RALEIGH, N.C. — Raleigh is now in the red-light camera business. The city's new Safelight Program is officially under way.
The first two red-light cameras began clicking Monday morning at the intersections of South and Dawson and Six Forks and Rowan.
The cameras snap two pictures. If a review team of two police officers believes the motorist is in violation, they will mail the offender a $50 ticket. There will be a two-week grace period before tickets start going out.
Over the next several weeks, red-light cameras will be positioned at five additional Raleigh intersections: Hillsborough at Dixie Trail, Dawson at Morgan, Wilmington at Morgan, Rock Quarry at Cross Link and Capital at Highwoods.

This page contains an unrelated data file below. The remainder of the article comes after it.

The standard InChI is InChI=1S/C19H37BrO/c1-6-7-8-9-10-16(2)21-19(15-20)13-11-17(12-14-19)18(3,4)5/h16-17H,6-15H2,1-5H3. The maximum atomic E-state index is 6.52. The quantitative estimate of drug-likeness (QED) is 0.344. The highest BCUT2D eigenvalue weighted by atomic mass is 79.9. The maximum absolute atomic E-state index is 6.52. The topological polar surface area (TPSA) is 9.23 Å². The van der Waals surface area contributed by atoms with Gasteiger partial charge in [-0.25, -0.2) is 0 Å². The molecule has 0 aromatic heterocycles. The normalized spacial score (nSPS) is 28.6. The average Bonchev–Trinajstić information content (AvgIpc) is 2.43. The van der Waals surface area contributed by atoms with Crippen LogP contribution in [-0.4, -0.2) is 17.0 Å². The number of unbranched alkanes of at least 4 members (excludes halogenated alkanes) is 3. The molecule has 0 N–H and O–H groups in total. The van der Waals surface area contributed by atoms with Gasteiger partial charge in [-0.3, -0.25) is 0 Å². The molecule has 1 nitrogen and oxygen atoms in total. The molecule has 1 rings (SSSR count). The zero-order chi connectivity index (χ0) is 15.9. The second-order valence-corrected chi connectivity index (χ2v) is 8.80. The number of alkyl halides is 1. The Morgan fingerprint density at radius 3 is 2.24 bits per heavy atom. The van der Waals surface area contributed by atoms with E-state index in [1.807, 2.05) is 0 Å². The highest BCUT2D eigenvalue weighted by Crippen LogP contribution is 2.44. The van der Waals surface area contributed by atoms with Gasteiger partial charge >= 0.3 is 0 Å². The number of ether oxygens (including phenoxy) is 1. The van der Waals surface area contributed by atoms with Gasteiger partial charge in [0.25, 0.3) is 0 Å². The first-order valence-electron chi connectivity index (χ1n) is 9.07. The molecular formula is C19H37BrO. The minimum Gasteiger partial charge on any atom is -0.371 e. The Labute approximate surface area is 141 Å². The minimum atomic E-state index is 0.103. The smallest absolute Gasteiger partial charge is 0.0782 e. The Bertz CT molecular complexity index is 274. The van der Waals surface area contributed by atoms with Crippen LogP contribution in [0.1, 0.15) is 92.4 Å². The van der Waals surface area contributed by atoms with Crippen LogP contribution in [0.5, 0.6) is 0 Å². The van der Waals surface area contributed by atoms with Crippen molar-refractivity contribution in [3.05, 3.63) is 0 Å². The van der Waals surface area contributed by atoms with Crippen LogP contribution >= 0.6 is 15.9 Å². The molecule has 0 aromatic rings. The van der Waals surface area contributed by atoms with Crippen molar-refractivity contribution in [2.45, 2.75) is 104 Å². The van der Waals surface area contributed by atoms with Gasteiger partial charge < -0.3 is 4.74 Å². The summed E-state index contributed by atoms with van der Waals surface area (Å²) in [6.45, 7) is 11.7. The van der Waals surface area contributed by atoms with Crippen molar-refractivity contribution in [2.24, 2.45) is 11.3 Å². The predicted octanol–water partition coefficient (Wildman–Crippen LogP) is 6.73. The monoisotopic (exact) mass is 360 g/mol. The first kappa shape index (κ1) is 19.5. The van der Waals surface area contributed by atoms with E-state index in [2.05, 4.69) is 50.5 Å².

Raleigh plans to have 15 cameras in place by the end of the year.
Here is how the system works: Loops under the pavement tell the cameras when to shoot pictures. If any part of the vehicle is across the first line in the intersection, and the light is not red, there is no violation.
A red-light camera citation rarely is reversed, though it can be challenged by the recipient. There is room on the back of the citation for someone to explain why they think they should not have received it.
Signs will mark all red-light camera intersections.
Reactions are mixed to "SafeLight." Some drivers say the red-light camera is a great idea, noting the dangers of running red lights. Others think the cameras violate their constitutional rights.
Red-light runners have killed 11 people in Raleigh in the past five years. They have caused thousands of accidents and received more than 10,000 tickets.
Traffic engineers said statistics from cities that have red-light cameras show that the cameras make intersections safer.
Ticket proceeds will pay a private company to run them, and any money left over goes to the school system.